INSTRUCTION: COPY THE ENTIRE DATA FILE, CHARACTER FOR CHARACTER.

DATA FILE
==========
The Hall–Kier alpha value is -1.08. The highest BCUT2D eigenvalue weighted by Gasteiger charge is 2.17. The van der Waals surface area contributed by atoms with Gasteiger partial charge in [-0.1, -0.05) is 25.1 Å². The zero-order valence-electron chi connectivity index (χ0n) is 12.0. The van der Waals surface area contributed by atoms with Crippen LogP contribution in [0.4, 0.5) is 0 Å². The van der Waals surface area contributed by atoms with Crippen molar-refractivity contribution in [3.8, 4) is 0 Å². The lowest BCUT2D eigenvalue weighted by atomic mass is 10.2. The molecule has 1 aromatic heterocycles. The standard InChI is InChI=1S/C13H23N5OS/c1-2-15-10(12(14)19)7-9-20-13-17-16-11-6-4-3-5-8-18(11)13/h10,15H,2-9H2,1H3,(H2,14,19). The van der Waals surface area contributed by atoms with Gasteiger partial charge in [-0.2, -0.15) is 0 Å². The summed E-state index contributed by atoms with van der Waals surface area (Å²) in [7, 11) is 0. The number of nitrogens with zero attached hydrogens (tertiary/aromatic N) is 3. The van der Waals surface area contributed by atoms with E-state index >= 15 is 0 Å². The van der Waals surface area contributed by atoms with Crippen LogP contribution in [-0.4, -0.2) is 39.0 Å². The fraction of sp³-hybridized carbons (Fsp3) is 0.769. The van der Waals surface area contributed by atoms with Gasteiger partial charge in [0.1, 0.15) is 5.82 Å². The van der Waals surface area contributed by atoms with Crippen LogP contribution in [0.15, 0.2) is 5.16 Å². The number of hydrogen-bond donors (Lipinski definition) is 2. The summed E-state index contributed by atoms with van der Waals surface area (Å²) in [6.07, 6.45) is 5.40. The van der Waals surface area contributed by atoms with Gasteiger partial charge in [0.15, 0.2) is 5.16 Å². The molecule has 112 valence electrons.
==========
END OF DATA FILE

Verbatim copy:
The Hall–Kier alpha value is -1.08. The highest BCUT2D eigenvalue weighted by Gasteiger charge is 2.17. The van der Waals surface area contributed by atoms with Gasteiger partial charge in [-0.1, -0.05) is 25.1 Å². The zero-order valence-electron chi connectivity index (χ0n) is 12.0. The van der Waals surface area contributed by atoms with Crippen LogP contribution in [0.4, 0.5) is 0 Å². The van der Waals surface area contributed by atoms with Crippen molar-refractivity contribution in [3.8, 4) is 0 Å². The lowest BCUT2D eigenvalue weighted by atomic mass is 10.2. The molecule has 1 aromatic heterocycles. The standard InChI is InChI=1S/C13H23N5OS/c1-2-15-10(12(14)19)7-9-20-13-17-16-11-6-4-3-5-8-18(11)13/h10,15H,2-9H2,1H3,(H2,14,19). The van der Waals surface area contributed by atoms with Gasteiger partial charge in [-0.2, -0.15) is 0 Å². The summed E-state index contributed by atoms with van der Waals surface area (Å²) in [7, 11) is 0. The number of nitrogens with zero attached hydrogens (tertiary/aromatic N) is 3. The van der Waals surface area contributed by atoms with E-state index >= 15 is 0 Å². The van der Waals surface area contributed by atoms with Crippen LogP contribution in [-0.4, -0.2) is 39.0 Å². The fraction of sp³-hybridized carbons (Fsp3) is 0.769. The van der Waals surface area contributed by atoms with Gasteiger partial charge in [0.1, 0.15) is 5.82 Å². The van der Waals surface area contributed by atoms with Crippen LogP contribution in [0.15, 0.2) is 5.16 Å². The number of hydrogen-bond donors (Lipinski definition) is 2. The summed E-state index contributed by atoms with van der Waals surface area (Å²) in [6.07, 6.45) is 5.40. The van der Waals surface area contributed by atoms with Gasteiger partial charge in [0.15, 0.2) is 5.16 Å². The molecule has 112 valence electrons.